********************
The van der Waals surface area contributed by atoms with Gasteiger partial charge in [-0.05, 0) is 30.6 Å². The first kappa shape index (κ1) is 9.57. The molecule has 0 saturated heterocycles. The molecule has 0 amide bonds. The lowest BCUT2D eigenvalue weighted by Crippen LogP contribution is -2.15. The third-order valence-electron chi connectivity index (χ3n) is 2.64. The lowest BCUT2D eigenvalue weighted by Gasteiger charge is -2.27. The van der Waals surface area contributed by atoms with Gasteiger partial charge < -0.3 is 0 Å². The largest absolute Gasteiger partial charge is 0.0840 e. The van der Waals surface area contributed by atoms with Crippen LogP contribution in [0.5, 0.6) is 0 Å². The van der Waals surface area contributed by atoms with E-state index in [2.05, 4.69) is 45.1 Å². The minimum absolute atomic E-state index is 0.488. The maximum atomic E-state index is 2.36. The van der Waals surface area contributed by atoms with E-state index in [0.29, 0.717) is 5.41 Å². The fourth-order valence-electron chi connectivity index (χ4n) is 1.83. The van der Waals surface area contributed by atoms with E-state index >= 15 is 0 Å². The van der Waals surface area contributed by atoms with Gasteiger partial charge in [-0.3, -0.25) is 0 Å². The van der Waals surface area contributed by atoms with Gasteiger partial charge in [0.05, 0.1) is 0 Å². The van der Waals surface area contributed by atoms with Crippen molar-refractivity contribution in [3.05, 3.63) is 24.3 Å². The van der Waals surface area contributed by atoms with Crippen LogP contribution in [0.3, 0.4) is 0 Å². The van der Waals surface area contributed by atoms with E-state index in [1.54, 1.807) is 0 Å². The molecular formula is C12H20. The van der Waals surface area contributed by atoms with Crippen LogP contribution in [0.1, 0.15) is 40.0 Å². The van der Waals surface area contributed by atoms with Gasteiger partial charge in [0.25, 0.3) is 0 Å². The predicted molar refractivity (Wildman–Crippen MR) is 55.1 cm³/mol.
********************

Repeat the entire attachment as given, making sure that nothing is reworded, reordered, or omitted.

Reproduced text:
The van der Waals surface area contributed by atoms with Gasteiger partial charge in [-0.05, 0) is 30.6 Å². The first kappa shape index (κ1) is 9.57. The molecule has 0 saturated heterocycles. The molecule has 0 amide bonds. The lowest BCUT2D eigenvalue weighted by Crippen LogP contribution is -2.15. The third-order valence-electron chi connectivity index (χ3n) is 2.64. The lowest BCUT2D eigenvalue weighted by Gasteiger charge is -2.27. The van der Waals surface area contributed by atoms with Gasteiger partial charge < -0.3 is 0 Å². The largest absolute Gasteiger partial charge is 0.0840 e. The van der Waals surface area contributed by atoms with Crippen LogP contribution in [0.5, 0.6) is 0 Å². The van der Waals surface area contributed by atoms with E-state index in [2.05, 4.69) is 45.1 Å². The minimum absolute atomic E-state index is 0.488. The maximum atomic E-state index is 2.36. The van der Waals surface area contributed by atoms with E-state index in [0.29, 0.717) is 5.41 Å². The fourth-order valence-electron chi connectivity index (χ4n) is 1.83. The van der Waals surface area contributed by atoms with E-state index >= 15 is 0 Å². The van der Waals surface area contributed by atoms with Gasteiger partial charge in [-0.3, -0.25) is 0 Å². The van der Waals surface area contributed by atoms with Gasteiger partial charge in [0.05, 0.1) is 0 Å². The van der Waals surface area contributed by atoms with Crippen molar-refractivity contribution in [3.05, 3.63) is 24.3 Å². The van der Waals surface area contributed by atoms with Crippen LogP contribution in [0.3, 0.4) is 0 Å². The van der Waals surface area contributed by atoms with E-state index in [1.54, 1.807) is 0 Å². The molecular formula is C12H20. The van der Waals surface area contributed by atoms with Crippen LogP contribution in [0.1, 0.15) is 40.0 Å². The van der Waals surface area contributed by atoms with Gasteiger partial charge in [0.25, 0.3) is 0 Å². The predicted molar refractivity (Wildman–Crippen MR) is 55.1 cm³/mol.